Twitter’s shady accounting: Why is Twitter using the same accounting tricks that have been criticized so many times before?

Twitter’s shady accounting

By Stephen Gandel, senior editor October 8, 2013: 5:00 AM ET

Why is Twitter using the same accounting tricks that have been criticized so many times before?

FORTUNE — When it comes to its bottom line, Twitter would like potential investors to put on some heavily tinted rose-colored glasses. In the registration statement for its upcoming IPO, which was filed on Thursday, Twitter said through the “eyes of management” the company had a profit of just over $21 million in the first six months of the year. That’s probably how Twitter’s execs would like potential investors to see it. Through an accountant’s eyes, though, Twitter actually lost just over $69 million.The difference has to with an unorthodox accounting term called “adjusted EBITDA.” Companies have long tried to steer investors toward metrics that make their results as good as possible. EBITDA is the most popular one, which stands for earnings before interest, taxes, depreciation, and amortization. Some have questioned the logic of looking at earnings without all these costs. Tax, for instance, is a real cash expense that all companies have to pay.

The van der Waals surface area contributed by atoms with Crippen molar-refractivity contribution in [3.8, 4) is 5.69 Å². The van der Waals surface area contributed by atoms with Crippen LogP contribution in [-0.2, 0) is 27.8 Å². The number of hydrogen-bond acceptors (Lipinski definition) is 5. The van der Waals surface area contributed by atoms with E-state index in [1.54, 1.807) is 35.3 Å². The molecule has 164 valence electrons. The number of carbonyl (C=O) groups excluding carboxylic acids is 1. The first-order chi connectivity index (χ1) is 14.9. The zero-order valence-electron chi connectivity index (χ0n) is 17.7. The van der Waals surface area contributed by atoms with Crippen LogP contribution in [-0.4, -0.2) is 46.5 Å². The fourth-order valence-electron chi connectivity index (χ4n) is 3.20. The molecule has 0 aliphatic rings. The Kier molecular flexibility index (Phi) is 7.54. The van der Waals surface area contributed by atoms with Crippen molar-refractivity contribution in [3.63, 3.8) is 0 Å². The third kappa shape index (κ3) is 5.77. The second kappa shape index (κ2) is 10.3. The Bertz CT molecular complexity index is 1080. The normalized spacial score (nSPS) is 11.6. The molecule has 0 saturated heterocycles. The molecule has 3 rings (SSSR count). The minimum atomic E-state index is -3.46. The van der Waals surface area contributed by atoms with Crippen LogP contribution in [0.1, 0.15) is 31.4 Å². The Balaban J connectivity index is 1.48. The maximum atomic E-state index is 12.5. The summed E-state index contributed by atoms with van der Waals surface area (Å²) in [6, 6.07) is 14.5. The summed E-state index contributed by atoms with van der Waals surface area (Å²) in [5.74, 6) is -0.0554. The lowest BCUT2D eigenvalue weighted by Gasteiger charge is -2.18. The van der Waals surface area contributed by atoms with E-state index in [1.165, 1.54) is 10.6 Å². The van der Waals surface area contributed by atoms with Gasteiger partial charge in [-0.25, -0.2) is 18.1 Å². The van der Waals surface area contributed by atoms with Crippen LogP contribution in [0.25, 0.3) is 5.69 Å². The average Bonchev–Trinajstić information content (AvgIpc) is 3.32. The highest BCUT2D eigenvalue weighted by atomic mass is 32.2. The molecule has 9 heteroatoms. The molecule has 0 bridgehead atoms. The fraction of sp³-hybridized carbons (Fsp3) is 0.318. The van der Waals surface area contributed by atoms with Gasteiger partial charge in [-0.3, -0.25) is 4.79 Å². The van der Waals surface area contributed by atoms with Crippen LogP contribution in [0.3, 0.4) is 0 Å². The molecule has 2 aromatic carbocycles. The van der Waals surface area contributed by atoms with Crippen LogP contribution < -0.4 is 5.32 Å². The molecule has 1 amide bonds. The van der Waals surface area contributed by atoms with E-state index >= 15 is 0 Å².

But Twitter says it excludes even more expenses when its management looks at earnings. That’s where adjusted EBITDA comes in. On top of the other stuff, Twitter’s metric excludes stock-based compensation as well. Without that adjustment, Twitter’s management wouldn’t be able to say the company looks profitable, at least to them.

Using typical EBITDA, Twitter still had a loss of around $14 million for the first six months of the year. Exclude the $35 million of restricted stock units that Twitter handed out to employees, an expense that official accounting rules require companies to include when computing their bottom lines, and that’s how you get to the gain of $21 million.